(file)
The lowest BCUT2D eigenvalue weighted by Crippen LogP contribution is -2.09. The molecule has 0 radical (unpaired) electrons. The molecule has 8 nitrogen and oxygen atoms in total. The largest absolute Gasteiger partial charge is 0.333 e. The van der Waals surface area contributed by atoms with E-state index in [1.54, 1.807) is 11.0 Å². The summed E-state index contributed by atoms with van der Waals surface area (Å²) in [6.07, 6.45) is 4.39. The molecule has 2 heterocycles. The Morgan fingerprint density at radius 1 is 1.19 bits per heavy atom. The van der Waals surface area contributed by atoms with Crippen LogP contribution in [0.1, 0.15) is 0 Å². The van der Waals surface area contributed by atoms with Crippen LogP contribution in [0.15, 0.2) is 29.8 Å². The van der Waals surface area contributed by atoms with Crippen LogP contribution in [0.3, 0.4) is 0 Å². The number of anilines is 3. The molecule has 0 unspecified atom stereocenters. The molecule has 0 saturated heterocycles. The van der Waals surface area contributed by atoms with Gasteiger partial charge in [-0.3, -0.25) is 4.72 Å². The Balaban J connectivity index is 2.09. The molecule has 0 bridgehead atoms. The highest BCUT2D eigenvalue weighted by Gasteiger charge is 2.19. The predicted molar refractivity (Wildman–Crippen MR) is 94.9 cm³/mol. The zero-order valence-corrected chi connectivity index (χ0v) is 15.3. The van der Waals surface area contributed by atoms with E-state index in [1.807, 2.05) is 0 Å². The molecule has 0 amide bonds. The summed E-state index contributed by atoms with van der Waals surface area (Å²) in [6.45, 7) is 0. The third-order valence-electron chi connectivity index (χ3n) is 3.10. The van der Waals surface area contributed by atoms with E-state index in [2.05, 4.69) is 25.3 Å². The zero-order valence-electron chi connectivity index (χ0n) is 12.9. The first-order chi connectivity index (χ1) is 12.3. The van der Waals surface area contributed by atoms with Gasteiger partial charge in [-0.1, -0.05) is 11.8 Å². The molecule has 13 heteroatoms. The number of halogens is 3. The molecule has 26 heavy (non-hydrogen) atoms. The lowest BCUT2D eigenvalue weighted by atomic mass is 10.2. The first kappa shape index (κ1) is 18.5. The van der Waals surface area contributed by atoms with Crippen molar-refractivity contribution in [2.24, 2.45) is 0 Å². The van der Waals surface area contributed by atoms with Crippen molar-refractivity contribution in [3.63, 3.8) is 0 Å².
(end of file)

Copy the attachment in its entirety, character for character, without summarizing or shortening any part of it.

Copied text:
The lowest BCUT2D eigenvalue weighted by Crippen LogP contribution is -2.09. The molecule has 0 radical (unpaired) electrons. The molecule has 8 nitrogen and oxygen atoms in total. The largest absolute Gasteiger partial charge is 0.333 e. The van der Waals surface area contributed by atoms with E-state index in [1.54, 1.807) is 11.0 Å². The summed E-state index contributed by atoms with van der Waals surface area (Å²) in [6.07, 6.45) is 4.39. The molecule has 2 heterocycles. The Morgan fingerprint density at radius 1 is 1.19 bits per heavy atom. The van der Waals surface area contributed by atoms with Crippen LogP contribution in [0.1, 0.15) is 0 Å². The van der Waals surface area contributed by atoms with Crippen LogP contribution in [0.15, 0.2) is 29.8 Å². The van der Waals surface area contributed by atoms with Crippen LogP contribution in [0.3, 0.4) is 0 Å². The number of anilines is 3. The molecule has 0 unspecified atom stereocenters. The molecule has 0 saturated heterocycles. The van der Waals surface area contributed by atoms with Gasteiger partial charge in [-0.3, -0.25) is 4.72 Å². The Balaban J connectivity index is 2.09. The molecule has 0 bridgehead atoms. The highest BCUT2D eigenvalue weighted by Gasteiger charge is 2.19. The predicted molar refractivity (Wildman–Crippen MR) is 94.9 cm³/mol. The zero-order valence-corrected chi connectivity index (χ0v) is 15.3. The van der Waals surface area contributed by atoms with E-state index in [1.807, 2.05) is 0 Å². The molecule has 0 amide bonds. The summed E-state index contributed by atoms with van der Waals surface area (Å²) in [6.45, 7) is 0. The third-order valence-electron chi connectivity index (χ3n) is 3.10. The van der Waals surface area contributed by atoms with E-state index in [2.05, 4.69) is 25.3 Å². The zero-order valence-electron chi connectivity index (χ0n) is 12.9. The first-order chi connectivity index (χ1) is 12.3. The van der Waals surface area contributed by atoms with Gasteiger partial charge in [-0.1, -0.05) is 11.8 Å². The molecule has 13 heteroatoms. The number of halogens is 3. The molecule has 26 heavy (non-hydrogen) atoms. The lowest BCUT2D eigenvalue weighted by atomic mass is 10.2. The first kappa shape index (κ1) is 18.5. The van der Waals surface area contributed by atoms with Crippen molar-refractivity contribution in [2.24, 2.45) is 0 Å². The van der Waals surface area contributed by atoms with Crippen molar-refractivity contribution in [3.63, 3.8) is 0 Å².